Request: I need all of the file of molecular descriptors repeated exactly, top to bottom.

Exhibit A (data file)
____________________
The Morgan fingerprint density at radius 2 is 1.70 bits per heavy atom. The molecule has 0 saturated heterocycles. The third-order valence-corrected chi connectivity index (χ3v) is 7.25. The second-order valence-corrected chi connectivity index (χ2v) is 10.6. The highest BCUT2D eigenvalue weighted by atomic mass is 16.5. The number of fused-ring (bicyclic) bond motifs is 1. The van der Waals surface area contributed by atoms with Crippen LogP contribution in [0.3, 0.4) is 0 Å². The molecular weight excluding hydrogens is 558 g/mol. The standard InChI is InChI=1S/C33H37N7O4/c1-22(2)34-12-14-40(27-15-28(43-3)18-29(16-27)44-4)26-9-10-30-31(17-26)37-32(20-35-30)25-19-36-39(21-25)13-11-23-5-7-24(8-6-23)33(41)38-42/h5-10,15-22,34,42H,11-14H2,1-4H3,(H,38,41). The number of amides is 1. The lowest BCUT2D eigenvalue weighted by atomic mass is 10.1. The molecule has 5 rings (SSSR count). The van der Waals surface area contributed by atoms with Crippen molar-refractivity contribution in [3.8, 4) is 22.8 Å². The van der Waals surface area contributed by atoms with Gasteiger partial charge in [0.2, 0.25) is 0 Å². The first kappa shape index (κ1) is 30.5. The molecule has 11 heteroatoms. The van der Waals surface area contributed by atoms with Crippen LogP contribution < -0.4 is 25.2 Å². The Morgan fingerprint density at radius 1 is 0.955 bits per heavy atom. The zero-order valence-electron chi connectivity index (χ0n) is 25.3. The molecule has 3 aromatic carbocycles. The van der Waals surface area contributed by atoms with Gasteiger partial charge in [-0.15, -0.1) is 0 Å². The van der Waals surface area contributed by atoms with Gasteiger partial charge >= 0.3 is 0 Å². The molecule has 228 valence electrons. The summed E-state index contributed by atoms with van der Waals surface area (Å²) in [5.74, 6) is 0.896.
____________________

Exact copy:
The Morgan fingerprint density at radius 2 is 1.70 bits per heavy atom. The molecule has 0 saturated heterocycles. The third-order valence-corrected chi connectivity index (χ3v) is 7.25. The second-order valence-corrected chi connectivity index (χ2v) is 10.6. The highest BCUT2D eigenvalue weighted by atomic mass is 16.5. The number of fused-ring (bicyclic) bond motifs is 1. The van der Waals surface area contributed by atoms with Crippen LogP contribution in [0.3, 0.4) is 0 Å². The molecular weight excluding hydrogens is 558 g/mol. The standard InChI is InChI=1S/C33H37N7O4/c1-22(2)34-12-14-40(27-15-28(43-3)18-29(16-27)44-4)26-9-10-30-31(17-26)37-32(20-35-30)25-19-36-39(21-25)13-11-23-5-7-24(8-6-23)33(41)38-42/h5-10,15-22,34,42H,11-14H2,1-4H3,(H,38,41). The number of amides is 1. The lowest BCUT2D eigenvalue weighted by atomic mass is 10.1. The molecule has 5 rings (SSSR count). The van der Waals surface area contributed by atoms with Crippen molar-refractivity contribution in [3.8, 4) is 22.8 Å². The van der Waals surface area contributed by atoms with Gasteiger partial charge in [0.2, 0.25) is 0 Å². The first kappa shape index (κ1) is 30.5. The molecule has 11 heteroatoms. The van der Waals surface area contributed by atoms with Crippen LogP contribution < -0.4 is 25.2 Å². The Morgan fingerprint density at radius 1 is 0.955 bits per heavy atom. The zero-order valence-electron chi connectivity index (χ0n) is 25.3. The molecule has 3 aromatic carbocycles. The van der Waals surface area contributed by atoms with Gasteiger partial charge in [-0.15, -0.1) is 0 Å². The van der Waals surface area contributed by atoms with Gasteiger partial charge >= 0.3 is 0 Å². The molecule has 228 valence electrons. The summed E-state index contributed by atoms with van der Waals surface area (Å²) in [5.74, 6) is 0.896.